Care/of expands into the booming beauty ingestibles category

Vitamin supplement startup Care/of is expanding into the beauty category with the launch of six new products, including collagen ingestibles.

Over the last five years, supplement companies have gravitated to the beauty category, bridging a gap between wellness and beauty products. Today, skin-care brands like One Ocean Beauty and Murad offer ingestibles, while supplement brands like Olly and Centrum offer beauty-focused vitamins. When traditional vitamin retailers like GNC and Vitamin Shoppe have floundered, the beauty supplement category has been used to right ship. The beauty supplements category is expected to balloon to $6.4 billion by 2024, according to Goldstein Research.

Alongside the beauty product launch, Care/of has developed a new 14-question online quiz to recommend products and provide authority in a still-unregulated segment.

“Customers find beauty advice in a lot of different places and products from different brands, and are piecing it together bit by bit,” said Verma. “We have seen how confusing the experience can be, so we are trying to bring a level of guidance to this.”

Since its launch in 2016, Care/of has had over 5 million people take its core online quiz, and its sales increased 200% year over year in 2019, said Craig Elbert, Care/of CEO. From that basic quiz, the company found that 74% of people select skin and hair health, in addition to other topics, as a reason for taking supplements, said Verma.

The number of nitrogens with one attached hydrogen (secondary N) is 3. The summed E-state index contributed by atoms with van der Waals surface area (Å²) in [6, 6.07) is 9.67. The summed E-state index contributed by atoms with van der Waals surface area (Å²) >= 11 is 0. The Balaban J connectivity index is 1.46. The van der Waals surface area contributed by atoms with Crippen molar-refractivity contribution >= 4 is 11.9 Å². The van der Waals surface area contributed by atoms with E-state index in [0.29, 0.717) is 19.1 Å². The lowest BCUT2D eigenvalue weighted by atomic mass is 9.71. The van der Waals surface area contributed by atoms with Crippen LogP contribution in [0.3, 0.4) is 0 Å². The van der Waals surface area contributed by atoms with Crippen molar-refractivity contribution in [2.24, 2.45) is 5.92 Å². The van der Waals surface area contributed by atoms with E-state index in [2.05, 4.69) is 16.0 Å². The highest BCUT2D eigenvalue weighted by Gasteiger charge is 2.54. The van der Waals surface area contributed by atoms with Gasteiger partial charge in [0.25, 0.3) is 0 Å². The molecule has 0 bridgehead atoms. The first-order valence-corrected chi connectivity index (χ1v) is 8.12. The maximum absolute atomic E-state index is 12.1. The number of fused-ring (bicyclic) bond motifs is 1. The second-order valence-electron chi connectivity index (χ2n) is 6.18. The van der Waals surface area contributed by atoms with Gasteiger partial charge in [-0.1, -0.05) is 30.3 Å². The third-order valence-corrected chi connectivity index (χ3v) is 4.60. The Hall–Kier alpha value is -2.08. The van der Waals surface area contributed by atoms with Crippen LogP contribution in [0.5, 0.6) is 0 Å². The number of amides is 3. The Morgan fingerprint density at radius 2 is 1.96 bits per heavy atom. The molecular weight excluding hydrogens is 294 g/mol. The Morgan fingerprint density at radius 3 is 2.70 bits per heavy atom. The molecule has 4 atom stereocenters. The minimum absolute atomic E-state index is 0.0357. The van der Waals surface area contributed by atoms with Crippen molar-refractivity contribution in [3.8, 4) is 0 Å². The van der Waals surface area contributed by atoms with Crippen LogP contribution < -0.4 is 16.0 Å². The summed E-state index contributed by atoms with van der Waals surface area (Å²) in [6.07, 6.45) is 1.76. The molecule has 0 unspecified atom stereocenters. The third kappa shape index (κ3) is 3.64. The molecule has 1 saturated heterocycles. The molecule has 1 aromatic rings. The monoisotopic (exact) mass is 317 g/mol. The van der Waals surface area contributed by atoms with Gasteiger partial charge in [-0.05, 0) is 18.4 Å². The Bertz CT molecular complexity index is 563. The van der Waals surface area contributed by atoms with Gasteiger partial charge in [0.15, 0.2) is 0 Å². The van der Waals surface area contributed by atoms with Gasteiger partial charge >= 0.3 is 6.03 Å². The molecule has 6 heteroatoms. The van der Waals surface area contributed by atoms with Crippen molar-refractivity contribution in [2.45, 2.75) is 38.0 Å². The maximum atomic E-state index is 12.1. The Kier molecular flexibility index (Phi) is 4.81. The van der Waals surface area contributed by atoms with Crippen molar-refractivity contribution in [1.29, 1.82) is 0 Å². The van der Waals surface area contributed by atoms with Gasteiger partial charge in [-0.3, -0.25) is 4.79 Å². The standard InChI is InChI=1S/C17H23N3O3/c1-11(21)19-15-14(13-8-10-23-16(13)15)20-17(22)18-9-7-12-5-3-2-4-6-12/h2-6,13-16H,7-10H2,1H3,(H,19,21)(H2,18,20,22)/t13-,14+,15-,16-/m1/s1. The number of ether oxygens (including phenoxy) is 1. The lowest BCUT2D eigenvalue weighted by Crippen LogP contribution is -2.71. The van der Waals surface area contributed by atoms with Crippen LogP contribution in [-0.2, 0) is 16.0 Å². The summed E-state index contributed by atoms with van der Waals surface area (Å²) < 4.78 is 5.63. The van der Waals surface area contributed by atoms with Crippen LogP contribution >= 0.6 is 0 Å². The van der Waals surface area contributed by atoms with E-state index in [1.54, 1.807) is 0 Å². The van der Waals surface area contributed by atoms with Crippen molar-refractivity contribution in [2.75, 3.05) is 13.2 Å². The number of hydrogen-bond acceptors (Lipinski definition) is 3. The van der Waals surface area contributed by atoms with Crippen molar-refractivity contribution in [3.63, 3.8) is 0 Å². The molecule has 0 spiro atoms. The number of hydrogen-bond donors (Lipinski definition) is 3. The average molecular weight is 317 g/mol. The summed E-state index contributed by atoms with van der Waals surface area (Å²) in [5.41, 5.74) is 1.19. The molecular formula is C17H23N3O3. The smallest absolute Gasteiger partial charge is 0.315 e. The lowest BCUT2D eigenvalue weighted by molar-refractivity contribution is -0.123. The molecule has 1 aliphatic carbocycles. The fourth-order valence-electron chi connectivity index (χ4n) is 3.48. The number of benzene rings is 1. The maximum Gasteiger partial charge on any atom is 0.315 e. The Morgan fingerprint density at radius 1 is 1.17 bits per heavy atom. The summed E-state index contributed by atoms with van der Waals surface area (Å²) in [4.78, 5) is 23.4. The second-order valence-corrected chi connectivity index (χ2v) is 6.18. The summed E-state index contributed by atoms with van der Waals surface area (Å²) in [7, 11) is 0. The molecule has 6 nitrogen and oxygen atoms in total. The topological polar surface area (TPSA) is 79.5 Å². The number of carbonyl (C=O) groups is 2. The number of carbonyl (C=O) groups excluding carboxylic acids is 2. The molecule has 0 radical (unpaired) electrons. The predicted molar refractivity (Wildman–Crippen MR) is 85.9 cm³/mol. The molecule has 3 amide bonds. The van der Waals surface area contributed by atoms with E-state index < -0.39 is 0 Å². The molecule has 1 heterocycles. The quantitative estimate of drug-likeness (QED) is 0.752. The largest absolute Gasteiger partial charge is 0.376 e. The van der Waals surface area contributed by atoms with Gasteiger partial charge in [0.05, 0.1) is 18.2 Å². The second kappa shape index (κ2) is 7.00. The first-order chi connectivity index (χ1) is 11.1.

Care/of is relying on its app features, such as push notifications, to encourage continued use of its beauty products. The app also routinely serves up editorial content about product results after customers input that they’ve started taking a supplement. Care/of’s core customers are between 25 and and 40 years old, and more than 50% of them are women, said Anu Verma, Care/of’s vp of marketing.

“Some people are led to believe there is a magic pill, so we are trying to provide products that are clinically researched and to provide more in-depth information about the ingredients,” said Dr. Maggie Luther, ND, Care/of’s medical director and formulator.

The information Luther described includes clinical studies that Care/of looked at when creating its products. However, Luther said Care/of does not conduct its own clinical studies on final formulations.

Collagen, the most common beauty supplement ingredient, is a lightning rod for debate. According to Grandview Research, the collagen-infused food and beverage market will grow 7.1% by 2025, thanks to the ingredient showing up in everything from water to protein bars. Still multiple dermatologists commented that there is not enough reliable evidence to support collagen’s efficacy.

“On a daily basis, about 50% of my patients ask if drinking a collagen drink is beneficial,” said Genevieve Vielbig, a nurse at med spa Just Ageless in New York City. “I tell them, if it makes you feel better, then keep drinking it.’ But there is no scientific proof that it has collagen-stimulating benefits.”

Verma said that Care/of provides its clinical research sources to customers and shares through product pages and in its app how long a supplement needs to be taken. Meanwhile, the Care/of app has a reward-based system to encourage prolonged use of products; the app rewards users with “carrots” when they take their vitamins, which can be exchanged for coupons for free products.

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